His most important theoretical invention, however,may be his incorporating infinitesimals;he invented them to solve combinatorial games like Go,but they have pure mathematical significance as thelargest possible ordered field.
Weil made profound contributions to several areas of mathematics,especially algebraic geometry, which he showed to have deep connectionswith number theory.
If Wit so much from Ign'rance undergo,
Ah let not Learning too commence its Foe!
Of old, those met Rewards who cou'd excel,
And such were Prais'd who but endeavour'd well:
Tho' Triumphs were to Gen'rals only due,
Crowns were reserv'd to grace the Soldiers too.
Now, they who reached Parnassus' lofty Crown,
Employ their Pains to spurn some others down;
And while Self-Love each jealous Writer rules,
Contending Wits becomes the Sport of Fools:
But still the Worst with most Regret commend,
For each Ill Author is as bad a Friend.
To what base Ends, and by what abject Ways,
Are Mortals urg'd thro' Sacred Lust of praise!
Ah ne'er so dire a Thirst of Glory boast,
Nor in the Critick let the Man be lost!
Good-Nature and Good-Sense must ever join;
To err is Humane; to Forgive, Divine.
Al-Biruni (Alberuni) was an extremely outstanding scholar,far ahead of his time, sometimes shown withAlkindus and Alhazen as one of the greatest Islamic polymaths,and sometimes compared to Leonardo da Vinci.
LEARN then what MORALS Criticks ought to show,
For 'tis but half a Judge's Task, to Know.
'Tis not enough, Taste, Judgment, Learning, join;
In all you speak, let Truth and Candor shine:
That not alone what to your Sense is due,
All may allow; but seek your Friendship too.
Like many great mathematicians he emphasized the importance of intuition, writing"The object of mathematical rigor is to sanction and legitimize the conquests of intuition, and there never was any other object for it."
Hausdorff had diverse interests: he composed musicand wrote poetry, studied astronomy, wrote on philosophy,but eventually focused on mathematics, where he did important work inseveral fields including set theory, measure theory,functional analysis, and both algebraic and point-set topology.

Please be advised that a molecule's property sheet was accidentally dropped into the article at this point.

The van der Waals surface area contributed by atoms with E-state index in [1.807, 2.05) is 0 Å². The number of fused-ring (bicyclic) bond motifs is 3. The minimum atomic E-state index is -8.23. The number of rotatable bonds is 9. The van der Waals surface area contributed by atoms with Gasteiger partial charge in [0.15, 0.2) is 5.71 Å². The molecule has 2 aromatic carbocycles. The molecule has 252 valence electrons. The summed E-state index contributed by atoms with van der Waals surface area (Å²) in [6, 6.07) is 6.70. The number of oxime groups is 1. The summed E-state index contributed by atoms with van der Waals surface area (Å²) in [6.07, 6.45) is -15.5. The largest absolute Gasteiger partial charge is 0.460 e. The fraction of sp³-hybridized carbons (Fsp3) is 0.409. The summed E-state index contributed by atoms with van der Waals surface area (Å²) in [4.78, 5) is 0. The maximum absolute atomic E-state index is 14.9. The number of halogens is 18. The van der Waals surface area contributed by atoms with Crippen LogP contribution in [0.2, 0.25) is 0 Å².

(He also showed that the rationals have the same cardinalityas the integers; and that the reals have the same cardinalityas the points of N-space and as the power-set of the integers.)Although there are infinitely many distinct transfinite numbers,Cantor conjectured that , the cardinality ofthe reals, was the second smallest transfinite number.
Poincaré also found time to becomea famous popular writer of philosophy, writing,"Mathematics is the art of giving the same name to different things;"and "A [worthy] mathematician experiences in his workthe same impression as an artist; hispleasure is as great and of the same nature;"and "If nature were not beautiful, it would not be worth knowing,and if nature were not worth knowing, life would not be worth living."With his fame, Poincaré helped the world recognize the importance of thenew physical theories of Einstein and Planck.
Jordan was a great "universal mathematician",making revolutionary advances in group theory, topology, andoperator theory;and also doing important work in differential equations, number theory,measure theory,matrix theory, combinatorics, algebra and especially Galois theory.
Dedekind was far ahead of his time, so Noether became famousas the creator of modern algebra; but she acknowledged her great predecessor,frequently saying "It is all already in Dedekind."Dedekind was concerned with rigor, writing"nothing capable of proof ought to be accepted without proof."Before him, the real numbers, continuity, and infinity alllacked rigorous definitions.
While Einstein, Newton, and Galileo may be the Top Three,Maxwell is a strong candidate for "fourth greatest scientist ever."Recalling Newton's comment about "standing on the shoulders" ofearlier greats, Einstein was asked whose shoulders stood on; he didn't name Newton: he said "Maxwell."Maxwell has been called the "Father of Modern Physics"; he ranks #24 onHart's list of the Most Influential Persons in History.
But then, in 1864 James Clerk Maxwell stunned the world bypublishing the equations of electricity and magnetism andshowing that light itself is linked to the electro-magnetic force.
Methods always seemed to be born in his mind in some mysterious way."Hermite's other famous students included Darboux, Borel, andHadamard who wrote of "how magnificent Hermite's teaching was,overflowing with enthusiasm for science, which seemed to come to lifein his voice and whose beauty he never failed to communicate to us,since he felt it so much himself to the very depth of his being."Although he and Abel had proved that the general quintic lackedalgebraic solutions, Hermite introduced an elliptic analog to thecircular trigonometric functions and used these to providea general solution for the quintic equation.